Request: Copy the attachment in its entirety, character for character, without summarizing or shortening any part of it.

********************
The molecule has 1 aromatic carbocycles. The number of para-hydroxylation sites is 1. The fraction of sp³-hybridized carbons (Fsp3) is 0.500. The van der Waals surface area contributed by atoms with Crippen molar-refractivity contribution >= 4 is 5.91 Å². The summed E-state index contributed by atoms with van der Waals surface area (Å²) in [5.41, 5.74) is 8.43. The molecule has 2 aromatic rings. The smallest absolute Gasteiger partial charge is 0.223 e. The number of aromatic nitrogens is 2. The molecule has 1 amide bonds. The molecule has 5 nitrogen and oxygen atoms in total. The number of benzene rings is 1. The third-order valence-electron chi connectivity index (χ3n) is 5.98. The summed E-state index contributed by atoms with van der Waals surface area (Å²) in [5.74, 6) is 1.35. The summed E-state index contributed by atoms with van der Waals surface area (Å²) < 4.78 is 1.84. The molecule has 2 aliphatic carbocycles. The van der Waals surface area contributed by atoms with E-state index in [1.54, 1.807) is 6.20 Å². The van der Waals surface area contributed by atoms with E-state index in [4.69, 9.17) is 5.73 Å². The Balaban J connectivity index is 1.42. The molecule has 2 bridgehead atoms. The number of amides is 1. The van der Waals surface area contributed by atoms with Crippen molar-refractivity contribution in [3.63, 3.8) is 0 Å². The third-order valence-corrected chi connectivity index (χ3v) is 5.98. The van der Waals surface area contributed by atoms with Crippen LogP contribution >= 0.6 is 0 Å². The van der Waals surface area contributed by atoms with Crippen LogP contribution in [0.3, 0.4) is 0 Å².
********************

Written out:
The molecule has 1 aromatic carbocycles. The number of para-hydroxylation sites is 1. The fraction of sp³-hybridized carbons (Fsp3) is 0.500. The van der Waals surface area contributed by atoms with Crippen molar-refractivity contribution >= 4 is 5.91 Å². The summed E-state index contributed by atoms with van der Waals surface area (Å²) in [5.41, 5.74) is 8.43. The molecule has 2 aromatic rings. The smallest absolute Gasteiger partial charge is 0.223 e. The number of aromatic nitrogens is 2. The molecule has 1 amide bonds. The molecule has 5 nitrogen and oxygen atoms in total. The number of benzene rings is 1. The third-order valence-electron chi connectivity index (χ3n) is 5.98. The summed E-state index contributed by atoms with van der Waals surface area (Å²) in [5.74, 6) is 1.35. The summed E-state index contributed by atoms with van der Waals surface area (Å²) < 4.78 is 1.84. The molecule has 2 aliphatic carbocycles. The van der Waals surface area contributed by atoms with E-state index in [1.54, 1.807) is 6.20 Å². The van der Waals surface area contributed by atoms with E-state index in [4.69, 9.17) is 5.73 Å². The Balaban J connectivity index is 1.42. The molecule has 2 bridgehead atoms. The number of amides is 1. The van der Waals surface area contributed by atoms with Crippen molar-refractivity contribution in [3.63, 3.8) is 0 Å². The third-order valence-corrected chi connectivity index (χ3v) is 5.98. The van der Waals surface area contributed by atoms with Crippen LogP contribution >= 0.6 is 0 Å². The van der Waals surface area contributed by atoms with Crippen LogP contribution in [0.3, 0.4) is 0 Å².